Now if I have to go sub gingival, it's either Kerr's Expa-syl (just inject it into the sulcus and then go do a couple of hygiene checks/read the paper/check your e-mail, etc for about 5 minutes, rinse copiously, and voila a wide open, clean, dry margin ready for some impression material) or more often than not nowadays, I just fire up my soft tissue laser and in less than a minute after "walking" the tip of the laser around my prep where it's sub gingival, I've got a coagulated, clear sulcus with limited(very often no) post op pain :thumbup:

    Cord is such a rarity due to new materials in my office, that my partner and I now have had our assistants take the cord out of our regular operatories and keep it in the backroom storage area along with such things as the half dozen or so bottles of various bonding agents that we've tried and don't like, the 3 or 5 types of composite that we've tried and don't like, the 7 or 8 types of cement that we've tried and don't like, etc, etc, etc. To be honest with you, if I had to look for a cord packing instrument, I'd have no clue where to look in my office :D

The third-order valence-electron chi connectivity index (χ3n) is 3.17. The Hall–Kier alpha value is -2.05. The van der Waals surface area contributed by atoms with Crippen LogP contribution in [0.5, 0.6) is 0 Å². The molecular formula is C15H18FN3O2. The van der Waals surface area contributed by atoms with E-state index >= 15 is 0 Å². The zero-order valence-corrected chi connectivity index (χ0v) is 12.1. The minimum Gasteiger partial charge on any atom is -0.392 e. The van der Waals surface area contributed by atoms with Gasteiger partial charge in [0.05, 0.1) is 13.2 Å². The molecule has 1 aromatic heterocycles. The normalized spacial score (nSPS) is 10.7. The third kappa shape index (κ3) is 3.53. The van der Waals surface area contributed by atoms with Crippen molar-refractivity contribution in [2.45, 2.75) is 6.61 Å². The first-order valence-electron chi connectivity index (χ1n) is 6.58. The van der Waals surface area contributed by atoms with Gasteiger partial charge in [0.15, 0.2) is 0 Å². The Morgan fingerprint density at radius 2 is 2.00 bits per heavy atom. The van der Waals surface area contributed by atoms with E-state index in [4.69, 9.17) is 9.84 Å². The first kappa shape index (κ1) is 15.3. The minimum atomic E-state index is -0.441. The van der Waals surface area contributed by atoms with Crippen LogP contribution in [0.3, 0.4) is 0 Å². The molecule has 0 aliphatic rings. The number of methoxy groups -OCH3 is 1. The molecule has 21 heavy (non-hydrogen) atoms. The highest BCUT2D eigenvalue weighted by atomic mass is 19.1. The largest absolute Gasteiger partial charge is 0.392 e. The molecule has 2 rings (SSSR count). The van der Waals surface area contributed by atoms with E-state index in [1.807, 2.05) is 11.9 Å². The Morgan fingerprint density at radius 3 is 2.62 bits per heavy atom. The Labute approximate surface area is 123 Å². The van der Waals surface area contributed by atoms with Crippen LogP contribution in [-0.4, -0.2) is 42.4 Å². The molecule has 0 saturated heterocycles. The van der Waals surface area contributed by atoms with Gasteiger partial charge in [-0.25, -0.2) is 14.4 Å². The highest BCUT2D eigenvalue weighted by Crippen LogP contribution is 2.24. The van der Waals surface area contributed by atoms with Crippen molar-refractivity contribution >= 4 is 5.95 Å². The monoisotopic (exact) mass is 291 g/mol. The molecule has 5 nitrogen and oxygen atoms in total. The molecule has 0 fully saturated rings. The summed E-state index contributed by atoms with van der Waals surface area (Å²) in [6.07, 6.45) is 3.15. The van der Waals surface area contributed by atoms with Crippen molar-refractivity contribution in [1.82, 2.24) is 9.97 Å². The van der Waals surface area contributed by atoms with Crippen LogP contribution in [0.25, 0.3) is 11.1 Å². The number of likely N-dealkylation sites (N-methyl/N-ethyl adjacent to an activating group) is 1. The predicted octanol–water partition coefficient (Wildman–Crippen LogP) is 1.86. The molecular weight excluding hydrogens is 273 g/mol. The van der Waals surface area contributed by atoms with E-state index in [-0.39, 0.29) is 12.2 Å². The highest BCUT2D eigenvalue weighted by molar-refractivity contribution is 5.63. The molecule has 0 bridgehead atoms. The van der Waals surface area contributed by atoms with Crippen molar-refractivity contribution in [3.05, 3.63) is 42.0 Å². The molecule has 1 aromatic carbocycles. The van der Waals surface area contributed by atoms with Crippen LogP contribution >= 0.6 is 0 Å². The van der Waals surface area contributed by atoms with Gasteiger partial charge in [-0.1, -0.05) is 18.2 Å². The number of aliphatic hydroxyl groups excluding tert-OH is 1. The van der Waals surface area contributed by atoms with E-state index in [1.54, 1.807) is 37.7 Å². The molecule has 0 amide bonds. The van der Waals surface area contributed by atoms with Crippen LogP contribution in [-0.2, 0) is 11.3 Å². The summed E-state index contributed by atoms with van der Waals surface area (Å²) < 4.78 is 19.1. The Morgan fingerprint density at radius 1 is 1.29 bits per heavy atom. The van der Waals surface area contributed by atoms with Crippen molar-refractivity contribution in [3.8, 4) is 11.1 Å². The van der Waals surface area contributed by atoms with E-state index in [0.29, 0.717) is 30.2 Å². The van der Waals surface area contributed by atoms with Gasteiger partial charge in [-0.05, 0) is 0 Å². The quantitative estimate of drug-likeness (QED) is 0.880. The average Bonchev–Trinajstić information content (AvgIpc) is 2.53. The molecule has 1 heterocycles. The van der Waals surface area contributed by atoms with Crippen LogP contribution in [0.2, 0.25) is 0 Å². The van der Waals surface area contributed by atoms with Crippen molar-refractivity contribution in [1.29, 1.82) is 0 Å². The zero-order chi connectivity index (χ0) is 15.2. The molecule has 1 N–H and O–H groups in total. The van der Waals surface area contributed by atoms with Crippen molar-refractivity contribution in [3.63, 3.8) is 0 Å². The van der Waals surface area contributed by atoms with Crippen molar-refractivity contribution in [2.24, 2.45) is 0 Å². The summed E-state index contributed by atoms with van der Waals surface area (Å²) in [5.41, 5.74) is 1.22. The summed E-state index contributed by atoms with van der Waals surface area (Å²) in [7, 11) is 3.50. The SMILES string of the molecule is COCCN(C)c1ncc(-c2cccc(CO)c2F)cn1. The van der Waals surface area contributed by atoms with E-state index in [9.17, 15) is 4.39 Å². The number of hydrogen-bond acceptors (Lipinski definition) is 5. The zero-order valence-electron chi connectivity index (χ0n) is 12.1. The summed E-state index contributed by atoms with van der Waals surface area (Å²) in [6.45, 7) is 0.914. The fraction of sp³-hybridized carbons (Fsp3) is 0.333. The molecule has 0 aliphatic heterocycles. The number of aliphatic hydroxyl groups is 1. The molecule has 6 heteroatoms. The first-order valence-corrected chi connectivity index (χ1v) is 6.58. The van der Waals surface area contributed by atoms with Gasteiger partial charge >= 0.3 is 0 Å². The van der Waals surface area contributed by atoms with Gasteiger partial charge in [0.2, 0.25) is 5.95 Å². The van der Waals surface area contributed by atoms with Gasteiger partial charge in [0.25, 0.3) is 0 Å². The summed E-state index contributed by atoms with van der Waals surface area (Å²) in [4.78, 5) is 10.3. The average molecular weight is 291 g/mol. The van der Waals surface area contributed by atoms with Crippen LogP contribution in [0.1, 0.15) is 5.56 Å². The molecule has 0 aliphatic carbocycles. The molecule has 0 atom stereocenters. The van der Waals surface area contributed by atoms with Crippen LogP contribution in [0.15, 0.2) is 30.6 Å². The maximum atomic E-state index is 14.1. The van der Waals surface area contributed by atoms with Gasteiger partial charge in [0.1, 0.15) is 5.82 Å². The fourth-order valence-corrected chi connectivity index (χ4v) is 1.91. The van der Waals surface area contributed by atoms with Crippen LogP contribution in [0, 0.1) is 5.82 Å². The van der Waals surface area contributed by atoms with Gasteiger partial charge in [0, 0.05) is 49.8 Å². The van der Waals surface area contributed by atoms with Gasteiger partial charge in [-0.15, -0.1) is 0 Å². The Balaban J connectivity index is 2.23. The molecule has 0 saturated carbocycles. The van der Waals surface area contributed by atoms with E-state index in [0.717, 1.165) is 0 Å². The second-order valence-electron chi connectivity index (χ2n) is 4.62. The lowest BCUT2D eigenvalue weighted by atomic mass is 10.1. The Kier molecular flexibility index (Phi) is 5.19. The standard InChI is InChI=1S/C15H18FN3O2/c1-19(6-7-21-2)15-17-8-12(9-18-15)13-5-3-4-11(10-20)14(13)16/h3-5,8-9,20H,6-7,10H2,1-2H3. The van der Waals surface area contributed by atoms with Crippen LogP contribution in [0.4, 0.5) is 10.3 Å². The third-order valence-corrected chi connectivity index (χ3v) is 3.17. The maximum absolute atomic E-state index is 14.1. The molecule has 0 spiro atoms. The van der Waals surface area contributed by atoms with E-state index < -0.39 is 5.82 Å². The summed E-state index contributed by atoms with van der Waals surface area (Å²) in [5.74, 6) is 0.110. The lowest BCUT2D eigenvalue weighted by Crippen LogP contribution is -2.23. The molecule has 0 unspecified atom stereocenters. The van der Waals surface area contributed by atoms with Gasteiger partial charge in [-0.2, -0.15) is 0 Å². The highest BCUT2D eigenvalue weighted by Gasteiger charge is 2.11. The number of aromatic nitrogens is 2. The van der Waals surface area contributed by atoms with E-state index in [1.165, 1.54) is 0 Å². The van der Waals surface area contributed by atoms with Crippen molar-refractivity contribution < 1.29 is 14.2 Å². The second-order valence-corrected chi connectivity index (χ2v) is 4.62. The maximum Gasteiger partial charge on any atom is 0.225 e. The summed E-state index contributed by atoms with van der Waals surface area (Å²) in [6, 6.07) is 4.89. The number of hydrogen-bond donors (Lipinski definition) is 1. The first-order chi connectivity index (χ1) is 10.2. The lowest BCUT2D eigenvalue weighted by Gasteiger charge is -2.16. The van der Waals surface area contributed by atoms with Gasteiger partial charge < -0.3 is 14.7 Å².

9. J2AZ

    J2AZ Senior Member

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    In the office where I work I have seen cord packed twice maybe three times in the past year. If the doctor can not keep the margins dry he will use H&H but in general he uses superoxol to stop any bleeding and the air/water syringe to wash and dry. This technique works wonders.
  10. Energon

    Energon Nobody Summons Megatron

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    In the clinic, I try my best to keep the margin slightly supragingival (especially for posterior teeth) so I dont have to use the cord. If the margin is subgingival, I pack it with a cord, but also make sure you pack it at an angle of 45 degrees towards the tooth to minimize trauma to the gingiva.